NEW YORK – Multi-cancer screening startup Harbinger Health said this week that it is maintaining an aggressive timeline to a commercial launch, with recent data presentations offering the first insight into the sensitivity and reproducibility of the firm's test.
When it first announced its intentions in the space, Harbinger had yet to publish on its approach or share any performance data, describing its methodology as methylation-based but providing few details. But in recent months, the company has begun to release at professional meetings results from pilot studies, which thus far, indicate that its test performance is competitive with other players in the emerging multi-cancer early detection (MCED) space, namely Grail, which launched its Galleri assay as a laboratory-developed test in 2021.
Harbinger CEO Stephen Hahn said this week that the company currently expects to bring its own LDT to market in early 2025. Like Grail, the firm intends to seek US Food and Drug Administration approval but believes that by offering this test to patients in the interim it can collect important real-world data, particularly in diverse populations, that will produce an even better measure of test performance to provide to regulators.
According to Hahn, Harbinger's 10,000-person prospective study with the Sarah Cannon Research Institute is proceeding apace, and the company has been "working hard to make sure that we have participation from diverse patient groups because we realize that cancers may be different in different ethnic and racial groups." It expects the trial to be fully enrolled by the end of this year or early in 2024.
In the meantime, a series of meeting presentations have offered the field a first glimpse into Harbinger's unique methylation-based methodology and its early case-control performance data.
At the annual meeting of the American Society of Clinical Oncology in June, the company reported on a study with the University of California, Davis and the Dana-Farber Cancer Institute that used the Harbinger assay to test samples from 1,046 subjects — 621 patients with newly diagnosed, treatment-naive cancer across 15 tumor types and 425 individuals with no history, diagnosis, or symptoms of cancer.
The researchers reported an overall cancer detection sensitivity of 82 percent at 95 percent specificity. And, crucially, sensitivity did not drop as precipitously for early-stage tumors as it has for some competing MCED approaches: For stage I cancers, the sensitivity was 74 percent, while for stage II cases it was 84 percent.
Like its competitors in the field, Harbinger has also trained its assay to predict where in the body a cancer has occurred, something physicians and other opinion leaders have stressed will be crucial if blood-based multi-cancer screening is to be employed on a population scale.
But unlike some approaches being pursued by Grail and others, which involved training assays using broad, largely biology-agnostic surveys of epigenetic changes and other aspects of cell-free DNA, Harbinger's platform is built upon specific methylation changes that are associated with the earliest aspects of cancer formation.
"We're very much focused on a couple of issues, and these data support that focus," Hahn said. "The first of those is making sure that you have robust sensitivity for detecting early-stage cancer."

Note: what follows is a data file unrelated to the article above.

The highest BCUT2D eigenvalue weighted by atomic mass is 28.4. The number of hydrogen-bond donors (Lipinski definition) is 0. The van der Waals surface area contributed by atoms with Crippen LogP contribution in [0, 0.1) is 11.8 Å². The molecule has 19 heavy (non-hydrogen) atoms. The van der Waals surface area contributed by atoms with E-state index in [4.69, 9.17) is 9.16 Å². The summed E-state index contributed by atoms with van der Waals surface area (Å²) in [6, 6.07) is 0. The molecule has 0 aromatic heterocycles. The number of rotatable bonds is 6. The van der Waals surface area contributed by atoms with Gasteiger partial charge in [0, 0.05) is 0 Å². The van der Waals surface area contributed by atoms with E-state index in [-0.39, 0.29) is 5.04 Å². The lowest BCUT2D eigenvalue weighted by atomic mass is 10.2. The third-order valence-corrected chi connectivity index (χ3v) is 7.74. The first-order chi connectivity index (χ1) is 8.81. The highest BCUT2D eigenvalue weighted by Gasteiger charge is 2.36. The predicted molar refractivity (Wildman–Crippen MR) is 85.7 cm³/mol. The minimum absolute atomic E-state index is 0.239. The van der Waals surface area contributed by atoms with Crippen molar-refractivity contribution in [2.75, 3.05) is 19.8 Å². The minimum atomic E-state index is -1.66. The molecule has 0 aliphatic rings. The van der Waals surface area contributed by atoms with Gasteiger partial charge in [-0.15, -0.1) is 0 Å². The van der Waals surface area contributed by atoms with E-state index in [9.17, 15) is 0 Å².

Stage III and stage IV cancers aren't particularly hard to detect, he added, and they don't provide the same possibility of intervention as incipient cancers. As such, early-stage detection is really where there is an unmet need.
Hahn described the underlying biological basis of Harbinger's platform as a signature that "appears to occur very early in the natural history of a cancer," when there are only a few cancer cells.
Although Harbinger hasn't stated anything regarding a price target for its planned LDT, as a targeted methylation panel, the company's test likely costs less to perform than assays that require more extensive DNA sequencing.
Beyond the ASCO performance data, two newer presentations at the American Association for Clinical Chemistry meeting last month added evidence for the test's robustness and for its ability to be used longitudinally to monitor cancer progression.
"Cancer screening isn't only one point in time. For example, if a woman were to go for a mammogram, there might be something that they see, but [they] say, 'Come back in six months, and we'll take another a look at it.' I think the data we showed supports that we are going to be able to do that [in the blood]," Hahn said.
The community should expect to see full publications from some of these early studies within the next six to 12 months, he added.
Although Harbinger's early-stage sensitivity numbers in the ASCO cohort were notable, Hahn said that the company isn't resting on its laurels and is working hard to see if it can improve even further.
"Of course, the data are going to be what the data are, and we have to follow the truth in all of our clinical studies. But to the extent that we can optimize what we're doing, and we think we can, then [we want to do that]," he said.
Improvements could also come from sources beyond the epigenome, according to Hahn. Although he and his team have a "strong belief that methylation and methylation patterns are fundamental to disease," it's "completely rational and, I think, probably accurate to say that orthogonal approaches will improve the performance," he said.